The President's Last Bang (2005, Sang-soo Im)
Slow to start, but pretty good once it hits its pace. Based upon the actual assassination of the South Korean president in 1979.
The defense minister, tired of the way things were being run and desiring real democracy rather than its imitation under what amounts to a military dictator, rallies his men in the K.C.I.A. and kills the president. The only problem is that all of the cabinet don't welcome the absence of the president in the way he expected. The coup d'etat fails and the conspirators are killed.
The film questions whether their actions, though perhaps necessary, were honourable. It also shows how disorganized such an event most likely always is.
Ahlaam (2005, Mohamed Al-Daradji)
Filmed during the active fighting of the U.S. invasion of Baghdad and its aftermath. Many elements feel as if the actors were inserted amongst them rather than being created for the film (i.e. at times it seems like the cast and crew sought out places where people were looting or there was gunfire in the streets and got the cameras out to film a scene).
We are introduced to the characters on the eve of America's "shock and awe" campaign in Baghdad, then shown how they got where they are in the mental hospital. Ali was a reluctant soldier in the Iraqi army who was sent to the asylum with his ear cut off for desertion though he was only trying to carry a friend to medics while shell shocked. Dr. Mehdi is dedicated and only wants to be a doctor to help people. Ahlaam has her fiance stolen away by Saddam's secret police on their wedding day and is hit in the head with a rifle butt, leading to her being placed in the asylum because of delusions.
A U.S. bomb breaches the asylum and the patients escape as the looters plunder. The madness from within the hospital seems to seep out into the surrounding area as we see Dr. Mehdi and Ali, who the doctor realizes isn't actually crazy, try to round up all the patients and return them to the hospital. Ahlaam searches for her fiance and is victimized by a group of looters before Ali finds her.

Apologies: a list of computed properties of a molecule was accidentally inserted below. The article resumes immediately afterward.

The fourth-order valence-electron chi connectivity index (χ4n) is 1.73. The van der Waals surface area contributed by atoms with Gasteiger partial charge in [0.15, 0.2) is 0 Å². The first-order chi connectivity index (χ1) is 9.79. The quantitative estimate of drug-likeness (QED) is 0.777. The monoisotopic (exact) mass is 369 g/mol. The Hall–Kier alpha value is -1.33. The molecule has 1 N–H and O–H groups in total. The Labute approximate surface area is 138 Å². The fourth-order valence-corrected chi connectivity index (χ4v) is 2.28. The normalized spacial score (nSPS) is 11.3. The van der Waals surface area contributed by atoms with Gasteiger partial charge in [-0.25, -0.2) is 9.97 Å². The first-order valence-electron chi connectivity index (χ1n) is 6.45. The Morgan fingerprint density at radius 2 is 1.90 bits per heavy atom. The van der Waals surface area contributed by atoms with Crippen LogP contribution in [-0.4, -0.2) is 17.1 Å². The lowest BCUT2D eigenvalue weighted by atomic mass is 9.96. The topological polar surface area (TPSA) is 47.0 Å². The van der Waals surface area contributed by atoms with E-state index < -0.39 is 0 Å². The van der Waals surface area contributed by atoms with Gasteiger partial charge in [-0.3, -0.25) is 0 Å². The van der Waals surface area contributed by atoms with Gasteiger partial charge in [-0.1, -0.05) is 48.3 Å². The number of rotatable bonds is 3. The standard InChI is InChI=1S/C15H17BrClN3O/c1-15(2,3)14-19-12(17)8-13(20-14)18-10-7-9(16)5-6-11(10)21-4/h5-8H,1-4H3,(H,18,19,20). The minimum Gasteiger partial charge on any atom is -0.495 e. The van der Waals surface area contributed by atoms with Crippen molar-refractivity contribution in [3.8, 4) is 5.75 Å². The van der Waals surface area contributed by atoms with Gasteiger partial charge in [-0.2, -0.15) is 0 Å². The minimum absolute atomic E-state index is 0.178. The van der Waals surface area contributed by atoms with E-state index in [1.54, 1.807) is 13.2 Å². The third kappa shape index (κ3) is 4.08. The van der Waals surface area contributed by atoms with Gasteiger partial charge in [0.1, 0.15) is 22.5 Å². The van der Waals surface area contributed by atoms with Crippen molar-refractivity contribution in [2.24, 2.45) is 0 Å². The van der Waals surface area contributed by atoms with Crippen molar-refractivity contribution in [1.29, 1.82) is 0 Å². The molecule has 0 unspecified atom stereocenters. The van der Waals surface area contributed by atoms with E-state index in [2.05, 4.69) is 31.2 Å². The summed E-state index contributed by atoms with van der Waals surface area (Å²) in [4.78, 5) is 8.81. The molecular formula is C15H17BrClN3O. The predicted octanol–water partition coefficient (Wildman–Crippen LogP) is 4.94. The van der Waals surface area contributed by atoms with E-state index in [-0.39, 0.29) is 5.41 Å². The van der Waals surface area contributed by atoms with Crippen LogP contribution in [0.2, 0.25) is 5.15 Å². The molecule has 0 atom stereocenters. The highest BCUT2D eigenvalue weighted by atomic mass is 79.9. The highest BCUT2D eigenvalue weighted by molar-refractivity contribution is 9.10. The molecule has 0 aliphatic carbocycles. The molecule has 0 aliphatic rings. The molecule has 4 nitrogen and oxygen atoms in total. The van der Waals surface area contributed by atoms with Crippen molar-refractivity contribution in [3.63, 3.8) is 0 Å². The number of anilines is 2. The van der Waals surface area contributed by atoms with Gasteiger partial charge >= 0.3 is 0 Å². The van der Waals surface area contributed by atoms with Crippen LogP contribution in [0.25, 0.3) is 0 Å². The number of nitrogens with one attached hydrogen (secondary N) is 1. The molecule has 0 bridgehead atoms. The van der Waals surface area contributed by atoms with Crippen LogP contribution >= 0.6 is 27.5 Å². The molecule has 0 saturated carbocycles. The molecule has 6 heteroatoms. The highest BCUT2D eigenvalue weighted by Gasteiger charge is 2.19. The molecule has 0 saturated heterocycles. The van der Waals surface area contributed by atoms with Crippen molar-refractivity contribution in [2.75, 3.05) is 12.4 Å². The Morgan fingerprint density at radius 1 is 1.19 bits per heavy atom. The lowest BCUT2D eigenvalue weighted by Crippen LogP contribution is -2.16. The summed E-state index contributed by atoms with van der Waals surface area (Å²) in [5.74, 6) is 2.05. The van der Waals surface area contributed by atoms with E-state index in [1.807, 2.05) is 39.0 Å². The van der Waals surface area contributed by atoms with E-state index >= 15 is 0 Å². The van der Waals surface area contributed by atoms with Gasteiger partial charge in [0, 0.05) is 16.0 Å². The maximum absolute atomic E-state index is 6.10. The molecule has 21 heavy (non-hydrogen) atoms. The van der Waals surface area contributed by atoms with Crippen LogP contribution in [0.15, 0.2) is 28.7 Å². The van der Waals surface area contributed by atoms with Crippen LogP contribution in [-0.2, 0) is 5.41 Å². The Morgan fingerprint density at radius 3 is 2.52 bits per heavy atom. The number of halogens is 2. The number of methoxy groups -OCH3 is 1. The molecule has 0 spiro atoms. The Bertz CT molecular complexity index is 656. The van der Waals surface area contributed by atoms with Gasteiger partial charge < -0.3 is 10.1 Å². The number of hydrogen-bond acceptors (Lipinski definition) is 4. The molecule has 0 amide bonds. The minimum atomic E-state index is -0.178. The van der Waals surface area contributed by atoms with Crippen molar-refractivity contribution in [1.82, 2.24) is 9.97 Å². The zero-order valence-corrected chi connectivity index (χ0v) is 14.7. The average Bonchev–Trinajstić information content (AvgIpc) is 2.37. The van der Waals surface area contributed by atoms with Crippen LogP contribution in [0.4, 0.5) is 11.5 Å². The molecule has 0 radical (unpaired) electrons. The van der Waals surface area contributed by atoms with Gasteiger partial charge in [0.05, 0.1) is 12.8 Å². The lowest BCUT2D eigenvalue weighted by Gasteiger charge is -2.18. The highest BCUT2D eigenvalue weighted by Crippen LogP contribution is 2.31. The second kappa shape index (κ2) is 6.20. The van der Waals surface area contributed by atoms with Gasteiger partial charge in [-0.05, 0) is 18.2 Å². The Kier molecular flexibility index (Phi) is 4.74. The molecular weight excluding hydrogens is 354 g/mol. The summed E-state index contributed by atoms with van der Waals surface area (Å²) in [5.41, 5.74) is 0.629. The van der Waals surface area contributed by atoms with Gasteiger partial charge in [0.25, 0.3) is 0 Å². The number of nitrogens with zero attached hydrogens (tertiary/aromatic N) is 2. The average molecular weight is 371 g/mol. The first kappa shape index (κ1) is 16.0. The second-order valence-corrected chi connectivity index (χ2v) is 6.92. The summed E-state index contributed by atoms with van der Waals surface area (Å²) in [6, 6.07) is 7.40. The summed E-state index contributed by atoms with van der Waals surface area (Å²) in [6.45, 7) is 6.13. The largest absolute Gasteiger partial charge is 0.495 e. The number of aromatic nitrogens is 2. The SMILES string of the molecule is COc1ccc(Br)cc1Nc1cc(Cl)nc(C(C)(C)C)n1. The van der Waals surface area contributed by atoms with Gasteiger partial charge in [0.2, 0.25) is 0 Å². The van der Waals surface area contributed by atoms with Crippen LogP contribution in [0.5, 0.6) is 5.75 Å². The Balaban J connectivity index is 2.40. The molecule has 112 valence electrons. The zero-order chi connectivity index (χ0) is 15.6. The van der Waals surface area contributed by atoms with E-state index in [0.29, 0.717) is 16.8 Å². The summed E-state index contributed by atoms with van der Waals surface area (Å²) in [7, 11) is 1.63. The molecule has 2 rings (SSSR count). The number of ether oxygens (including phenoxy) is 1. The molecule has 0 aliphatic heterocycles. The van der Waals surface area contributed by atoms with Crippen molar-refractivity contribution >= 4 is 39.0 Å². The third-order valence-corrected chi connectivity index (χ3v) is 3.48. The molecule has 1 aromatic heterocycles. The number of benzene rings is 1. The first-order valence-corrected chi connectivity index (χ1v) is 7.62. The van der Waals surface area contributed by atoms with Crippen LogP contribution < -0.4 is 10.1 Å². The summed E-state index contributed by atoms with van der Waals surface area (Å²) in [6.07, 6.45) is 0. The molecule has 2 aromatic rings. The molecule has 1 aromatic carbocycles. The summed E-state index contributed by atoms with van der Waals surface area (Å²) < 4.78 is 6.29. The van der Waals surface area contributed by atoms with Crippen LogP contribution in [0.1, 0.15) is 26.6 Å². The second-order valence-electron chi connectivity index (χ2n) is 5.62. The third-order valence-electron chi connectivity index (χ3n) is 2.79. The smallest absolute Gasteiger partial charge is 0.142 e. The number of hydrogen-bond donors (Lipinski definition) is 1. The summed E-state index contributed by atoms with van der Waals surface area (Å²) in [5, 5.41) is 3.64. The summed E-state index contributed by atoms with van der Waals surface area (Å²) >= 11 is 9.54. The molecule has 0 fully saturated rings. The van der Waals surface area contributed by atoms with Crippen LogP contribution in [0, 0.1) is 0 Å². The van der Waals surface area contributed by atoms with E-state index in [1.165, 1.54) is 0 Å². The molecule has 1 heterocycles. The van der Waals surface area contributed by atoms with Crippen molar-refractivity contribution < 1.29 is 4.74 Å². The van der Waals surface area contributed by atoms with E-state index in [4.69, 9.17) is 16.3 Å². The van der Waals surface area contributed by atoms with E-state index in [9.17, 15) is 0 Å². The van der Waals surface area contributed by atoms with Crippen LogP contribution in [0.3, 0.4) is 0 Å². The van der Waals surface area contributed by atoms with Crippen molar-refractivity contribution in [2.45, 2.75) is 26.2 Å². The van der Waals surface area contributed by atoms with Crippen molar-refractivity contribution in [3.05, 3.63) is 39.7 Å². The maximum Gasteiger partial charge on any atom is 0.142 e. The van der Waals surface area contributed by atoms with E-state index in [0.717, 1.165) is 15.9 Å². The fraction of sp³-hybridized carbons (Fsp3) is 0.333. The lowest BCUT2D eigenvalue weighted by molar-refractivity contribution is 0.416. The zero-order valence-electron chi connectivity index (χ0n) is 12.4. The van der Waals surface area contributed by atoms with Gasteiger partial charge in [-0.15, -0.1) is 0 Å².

A sniper opens fire on the crowded street and Ahlaam flees into an abandoned building just as her parents and Dr. Mehdi catch sight of her. The Americans arrive on the scene and form up in front of the only visible entrance to the building Ahlaam went inside. Neither the Americans nor Ahlaam's family have interpreters, so they cannot explain the situation and are prevented from entering the building by the soldiers who know nothing of the customs of the country and take the family's behaviour as threatening.
Everyone recognized as good and bad. Lack of communication, and therefore understanding, is one of the biggest problems for the U.S. forces. The scenes with Ahlaam wandering in the dark are much more frightening and unnerving than what many other movies accomplish when they have bigger budgets and that is their whole point.
Frozen Days (2006, Danny Lerner)
This is the director's debut feature and was shot for $25,000. It was made because he wanted to prove that a quality film can be made on a tiny budget and because he likes psychological dramas. No one was paid, cast or crew, it was everyone's first feature, and they just liked the script. After the film won the Haifa(sp?) award, and its cash prize, everyone actually got paid.
It's a little bit of Jacob's Ladder. A girl who lives in vacant apartments and sells narcotics to get by meets a man she's been chatting with on the internet only to have him, presumably, lost in a suicide bombing at the nightclub where they were to meet. She takes over his life in the interim and finds that everyone takes her to be the him though he is in the hospital in a coma and covered head-to-toe in bandages. Only at the very end does she realize that things aren't the way she thought they were.
Some of the cinematography was good, and the actress was quite good (aside from her being exceptionally beautiful).
I met with Debs to finalize my travel plans today.
On my walk back from the films today, I ran into Mark and Pascal. They invited me out for a beer at the Broadway Cafe, which led to many meetings. Jerry, who was behind the bar this evening, told me about the play she was working on writing (I think she titled it The Animals, but I'm not entirely certain). After Mark and Pascal left, I went with a number of the Broadway staff members to the Lansdowne for even more meeting people. Surprisingly, I seem to remember most of everyone's names despite a glut of drink.